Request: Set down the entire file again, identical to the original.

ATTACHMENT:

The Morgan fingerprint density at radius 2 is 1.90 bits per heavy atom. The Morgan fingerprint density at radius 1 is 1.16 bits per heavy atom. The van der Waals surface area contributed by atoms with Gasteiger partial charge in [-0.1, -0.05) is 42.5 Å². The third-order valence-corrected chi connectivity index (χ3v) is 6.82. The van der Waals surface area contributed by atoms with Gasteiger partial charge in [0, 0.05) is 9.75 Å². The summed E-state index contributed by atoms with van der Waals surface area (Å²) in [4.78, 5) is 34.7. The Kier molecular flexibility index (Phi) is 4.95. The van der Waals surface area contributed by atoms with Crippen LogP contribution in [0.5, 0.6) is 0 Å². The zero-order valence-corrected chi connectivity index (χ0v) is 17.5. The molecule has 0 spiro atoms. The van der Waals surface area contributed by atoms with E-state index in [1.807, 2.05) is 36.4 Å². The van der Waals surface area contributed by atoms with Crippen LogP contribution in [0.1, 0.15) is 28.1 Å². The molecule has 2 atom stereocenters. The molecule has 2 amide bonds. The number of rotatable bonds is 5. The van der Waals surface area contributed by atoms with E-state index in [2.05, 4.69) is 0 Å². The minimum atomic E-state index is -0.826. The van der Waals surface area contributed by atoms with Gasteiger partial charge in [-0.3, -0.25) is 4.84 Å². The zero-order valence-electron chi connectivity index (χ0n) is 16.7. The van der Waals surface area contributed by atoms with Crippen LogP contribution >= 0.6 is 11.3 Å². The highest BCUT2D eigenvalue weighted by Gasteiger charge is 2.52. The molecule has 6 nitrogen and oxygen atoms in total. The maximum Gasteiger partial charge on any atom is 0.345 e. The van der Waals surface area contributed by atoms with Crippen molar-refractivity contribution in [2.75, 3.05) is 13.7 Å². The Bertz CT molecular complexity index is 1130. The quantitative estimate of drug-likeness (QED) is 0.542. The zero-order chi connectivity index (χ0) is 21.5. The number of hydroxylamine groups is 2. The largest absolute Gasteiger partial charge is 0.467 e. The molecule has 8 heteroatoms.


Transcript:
The Morgan fingerprint density at radius 2 is 1.90 bits per heavy atom. The Morgan fingerprint density at radius 1 is 1.16 bits per heavy atom. The van der Waals surface area contributed by atoms with Gasteiger partial charge in [-0.1, -0.05) is 42.5 Å². The third-order valence-corrected chi connectivity index (χ3v) is 6.82. The van der Waals surface area contributed by atoms with Gasteiger partial charge in [0, 0.05) is 9.75 Å². The summed E-state index contributed by atoms with van der Waals surface area (Å²) in [4.78, 5) is 34.7. The Kier molecular flexibility index (Phi) is 4.95. The van der Waals surface area contributed by atoms with Crippen LogP contribution in [0.5, 0.6) is 0 Å². The zero-order valence-corrected chi connectivity index (χ0v) is 17.5. The molecule has 0 spiro atoms. The van der Waals surface area contributed by atoms with E-state index in [1.807, 2.05) is 36.4 Å². The van der Waals surface area contributed by atoms with Crippen LogP contribution in [0.1, 0.15) is 28.1 Å². The molecule has 2 atom stereocenters. The molecule has 2 amide bonds. The number of rotatable bonds is 5. The van der Waals surface area contributed by atoms with E-state index in [2.05, 4.69) is 0 Å². The minimum atomic E-state index is -0.826. The van der Waals surface area contributed by atoms with Gasteiger partial charge in [-0.3, -0.25) is 4.84 Å². The zero-order valence-electron chi connectivity index (χ0n) is 16.7. The van der Waals surface area contributed by atoms with Crippen LogP contribution >= 0.6 is 11.3 Å². The highest BCUT2D eigenvalue weighted by Gasteiger charge is 2.52. The molecule has 6 nitrogen and oxygen atoms in total. The maximum Gasteiger partial charge on any atom is 0.345 e. The van der Waals surface area contributed by atoms with Crippen molar-refractivity contribution in [2.75, 3.05) is 13.7 Å². The Bertz CT molecular complexity index is 1130. The quantitative estimate of drug-likeness (QED) is 0.542. The zero-order chi connectivity index (χ0) is 21.5. The number of hydroxylamine groups is 2. The largest absolute Gasteiger partial charge is 0.467 e. The molecule has 8 heteroatoms.